The correct answer is 6 AWG. Before I cover the answer, I want to talk about the wording of the *Code* section.

Here is the wording from 210.19(A)(1):

(1) General. Branch-circuit conductors shall have an ampacity not less than the maximum load to be served. Where a branch circuit supplies continuous loads or any combination of continuous and noncontinuous loads, the minimum branch-circuit conductor size, before the application of any adjustment or correction factors, shall have an allowable ampacity not less than the noncontinuous load plus 125 percent of the continuous load.

There is no question about the first sentence; it is very understandable. The problem is with the second sentence. This sentence is very confusing, especially the part that says "before the application of any adjustment or correction factors". It seems to be saying to multiply continuous loads by 125 percent and then apply the additional correction factors for ambient temperature and the adjustment factors for more than three current-carrying conductors. But this is not what it is saying. This is not just my opinion. david luchini was exactly right when he said "Example D3(a) in Annex D gives a good example of this." In this example, the calculations are separate calculations. Also, as an instructor teaching NFPA seminars, this is how we teach it. I spend quite a lot of time explaining this section, because what it sounds like is not what it is saying.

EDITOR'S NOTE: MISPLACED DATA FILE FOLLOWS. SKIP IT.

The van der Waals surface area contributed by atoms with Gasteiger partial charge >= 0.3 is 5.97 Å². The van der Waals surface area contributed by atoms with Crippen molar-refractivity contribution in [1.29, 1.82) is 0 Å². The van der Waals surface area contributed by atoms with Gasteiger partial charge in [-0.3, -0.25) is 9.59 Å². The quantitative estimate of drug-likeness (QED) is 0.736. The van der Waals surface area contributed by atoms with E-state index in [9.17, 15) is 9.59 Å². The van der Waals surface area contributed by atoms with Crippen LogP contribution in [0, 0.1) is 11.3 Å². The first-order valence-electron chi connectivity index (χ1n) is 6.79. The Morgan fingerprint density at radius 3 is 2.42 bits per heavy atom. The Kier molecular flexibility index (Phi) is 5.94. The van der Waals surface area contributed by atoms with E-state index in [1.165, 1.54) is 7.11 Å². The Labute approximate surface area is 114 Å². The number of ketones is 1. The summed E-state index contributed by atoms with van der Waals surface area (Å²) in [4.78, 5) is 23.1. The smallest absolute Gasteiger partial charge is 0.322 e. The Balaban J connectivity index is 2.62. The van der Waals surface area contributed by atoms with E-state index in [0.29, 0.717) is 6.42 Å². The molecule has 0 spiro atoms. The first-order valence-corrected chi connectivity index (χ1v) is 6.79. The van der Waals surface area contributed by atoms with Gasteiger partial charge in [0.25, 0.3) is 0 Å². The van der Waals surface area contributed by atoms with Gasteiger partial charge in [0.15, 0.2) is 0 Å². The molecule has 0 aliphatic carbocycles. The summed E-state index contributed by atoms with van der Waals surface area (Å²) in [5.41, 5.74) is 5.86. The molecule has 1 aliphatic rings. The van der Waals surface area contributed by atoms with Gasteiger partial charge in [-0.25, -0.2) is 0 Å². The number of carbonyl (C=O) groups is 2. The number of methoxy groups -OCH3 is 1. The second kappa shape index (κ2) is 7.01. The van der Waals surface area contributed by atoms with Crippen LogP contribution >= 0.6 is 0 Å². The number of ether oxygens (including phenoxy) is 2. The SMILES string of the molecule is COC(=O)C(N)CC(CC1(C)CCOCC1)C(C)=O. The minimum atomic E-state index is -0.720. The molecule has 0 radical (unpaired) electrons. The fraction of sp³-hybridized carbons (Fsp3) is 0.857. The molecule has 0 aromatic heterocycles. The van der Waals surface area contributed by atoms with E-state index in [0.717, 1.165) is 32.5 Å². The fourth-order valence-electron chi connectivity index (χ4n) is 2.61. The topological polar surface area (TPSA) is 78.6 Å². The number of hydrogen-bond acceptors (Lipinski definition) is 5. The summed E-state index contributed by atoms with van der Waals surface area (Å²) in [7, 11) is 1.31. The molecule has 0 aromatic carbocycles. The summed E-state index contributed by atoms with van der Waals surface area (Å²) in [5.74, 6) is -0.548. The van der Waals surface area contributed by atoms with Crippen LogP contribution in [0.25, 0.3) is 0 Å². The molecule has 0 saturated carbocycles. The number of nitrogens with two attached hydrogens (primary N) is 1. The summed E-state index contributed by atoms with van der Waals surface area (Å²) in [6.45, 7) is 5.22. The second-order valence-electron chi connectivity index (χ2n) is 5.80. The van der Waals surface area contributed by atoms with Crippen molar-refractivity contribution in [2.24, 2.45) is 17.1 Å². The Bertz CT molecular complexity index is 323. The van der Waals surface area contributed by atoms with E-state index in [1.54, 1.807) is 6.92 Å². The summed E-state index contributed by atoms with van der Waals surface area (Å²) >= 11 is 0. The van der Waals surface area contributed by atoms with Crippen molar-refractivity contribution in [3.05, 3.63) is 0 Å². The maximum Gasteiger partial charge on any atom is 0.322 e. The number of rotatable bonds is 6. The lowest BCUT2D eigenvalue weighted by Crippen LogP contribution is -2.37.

The continuous load calculation is separate. The continuous load aspect can be calculated with 110.14(C), especially when determining the minimum size conductor at the overcurrrent device termination. The correction factor and adjustment factor (sometimes referred to as the "conditions of use") is another calculation. Perform this calculation with the actual load, not with the extra 25 percent for continuous loads.

Besides the two separate calculations, we must also consider the size of the overcurrent protection. I thought it was great when david luchini (post #13) changed the number of conductors to make a point. I thought this was great because the change that david made is exactly one of my examples that will be in the September issue.

To satisfy 110.14(C) and 210.19(A)(1), multiply the load by 125 percent (39 ? 125% = 48.75 = 49). Select an 8 AWG conductor out of the 75?C column. Now see if that 8 AWG can carry 39 ampere after applying the correction and adjustment factors. Because the conductors are THHN, it is permitted to use the 90?C column (55 ? 0.91 ? 0.70 = 35). Since the load is 39 amperes, an 8 AWG is not permitted. Perform the same calculation using a 6 AWG conductor (75 ? 0.91 ? 0.70 = 47.775 = 48). Although the continuous load is 49 amperes, the conductors are only required to have a rating of the actual load of 39 amperes. Therefore, 6 AWG THHN copper conductors are permitted to supply this branch circuit